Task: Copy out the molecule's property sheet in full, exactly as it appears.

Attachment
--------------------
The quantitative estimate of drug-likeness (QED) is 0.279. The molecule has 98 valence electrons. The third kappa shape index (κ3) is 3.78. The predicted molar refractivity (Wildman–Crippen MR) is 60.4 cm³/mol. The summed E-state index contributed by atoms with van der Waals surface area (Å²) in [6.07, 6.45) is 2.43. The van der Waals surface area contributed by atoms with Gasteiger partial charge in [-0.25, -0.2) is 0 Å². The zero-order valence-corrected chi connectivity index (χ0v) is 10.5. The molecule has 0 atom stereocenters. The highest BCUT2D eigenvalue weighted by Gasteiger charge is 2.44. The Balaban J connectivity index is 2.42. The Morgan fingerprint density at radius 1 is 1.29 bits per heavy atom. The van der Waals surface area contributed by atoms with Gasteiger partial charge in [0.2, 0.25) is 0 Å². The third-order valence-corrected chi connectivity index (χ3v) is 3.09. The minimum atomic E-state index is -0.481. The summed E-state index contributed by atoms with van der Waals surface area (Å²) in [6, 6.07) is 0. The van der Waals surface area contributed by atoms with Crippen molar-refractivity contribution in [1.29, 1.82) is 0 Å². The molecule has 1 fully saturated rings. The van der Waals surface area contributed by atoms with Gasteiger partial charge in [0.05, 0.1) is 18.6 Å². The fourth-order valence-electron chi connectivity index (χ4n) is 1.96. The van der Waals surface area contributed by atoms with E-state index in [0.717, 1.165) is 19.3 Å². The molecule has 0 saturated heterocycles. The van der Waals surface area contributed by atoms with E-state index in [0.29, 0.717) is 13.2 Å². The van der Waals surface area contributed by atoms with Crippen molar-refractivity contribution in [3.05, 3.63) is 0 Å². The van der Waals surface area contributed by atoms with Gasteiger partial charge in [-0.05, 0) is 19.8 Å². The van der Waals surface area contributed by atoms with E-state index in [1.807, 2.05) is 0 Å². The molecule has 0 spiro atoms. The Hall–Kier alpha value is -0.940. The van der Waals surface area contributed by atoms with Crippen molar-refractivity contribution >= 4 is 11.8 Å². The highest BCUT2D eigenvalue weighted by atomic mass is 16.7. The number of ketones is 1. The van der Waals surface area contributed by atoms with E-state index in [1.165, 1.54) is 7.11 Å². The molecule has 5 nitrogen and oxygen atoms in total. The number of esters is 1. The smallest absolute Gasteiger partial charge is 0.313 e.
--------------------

The quantitative estimate of drug-likeness (QED) is 0.279. The molecule has 98 valence electrons. The third kappa shape index (κ3) is 3.78. The predicted molar refractivity (Wildman–Crippen MR) is 60.4 cm³/mol. The summed E-state index contributed by atoms with van der Waals surface area (Å²) in [6.07, 6.45) is 2.43. The van der Waals surface area contributed by atoms with Gasteiger partial charge in [-0.25, -0.2) is 0 Å². The zero-order valence-corrected chi connectivity index (χ0v) is 10.5. The molecule has 0 atom stereocenters. The highest BCUT2D eigenvalue weighted by Gasteiger charge is 2.44. The Balaban J connectivity index is 2.42. The Morgan fingerprint density at radius 1 is 1.29 bits per heavy atom. The van der Waals surface area contributed by atoms with Gasteiger partial charge in [0.2, 0.25) is 0 Å². The third-order valence-corrected chi connectivity index (χ3v) is 3.09. The minimum atomic E-state index is -0.481. The summed E-state index contributed by atoms with van der Waals surface area (Å²) in [6, 6.07) is 0. The van der Waals surface area contributed by atoms with Crippen molar-refractivity contribution in [1.29, 1.82) is 0 Å². The molecule has 1 fully saturated rings. The van der Waals surface area contributed by atoms with Gasteiger partial charge in [0.05, 0.1) is 18.6 Å². The fourth-order valence-electron chi connectivity index (χ4n) is 1.96. The van der Waals surface area contributed by atoms with E-state index in [0.717, 1.165) is 19.3 Å². The molecule has 0 saturated heterocycles. The van der Waals surface area contributed by atoms with E-state index in [0.29, 0.717) is 13.2 Å². The van der Waals surface area contributed by atoms with Crippen molar-refractivity contribution in [3.05, 3.63) is 0 Å². The van der Waals surface area contributed by atoms with Gasteiger partial charge in [-0.05, 0) is 19.8 Å². The van der Waals surface area contributed by atoms with E-state index in [1.807, 2.05) is 0 Å². The molecule has 0 spiro atoms. The Hall–Kier alpha value is -0.940. The van der Waals surface area contributed by atoms with Crippen molar-refractivity contribution >= 4 is 11.8 Å². The highest BCUT2D eigenvalue weighted by atomic mass is 16.7. The number of ketones is 1. The van der Waals surface area contributed by atoms with E-state index in [1.165, 1.54) is 7.11 Å². The molecule has 5 nitrogen and oxygen atoms in total. The number of esters is 1. The smallest absolute Gasteiger partial charge is 0.313 e.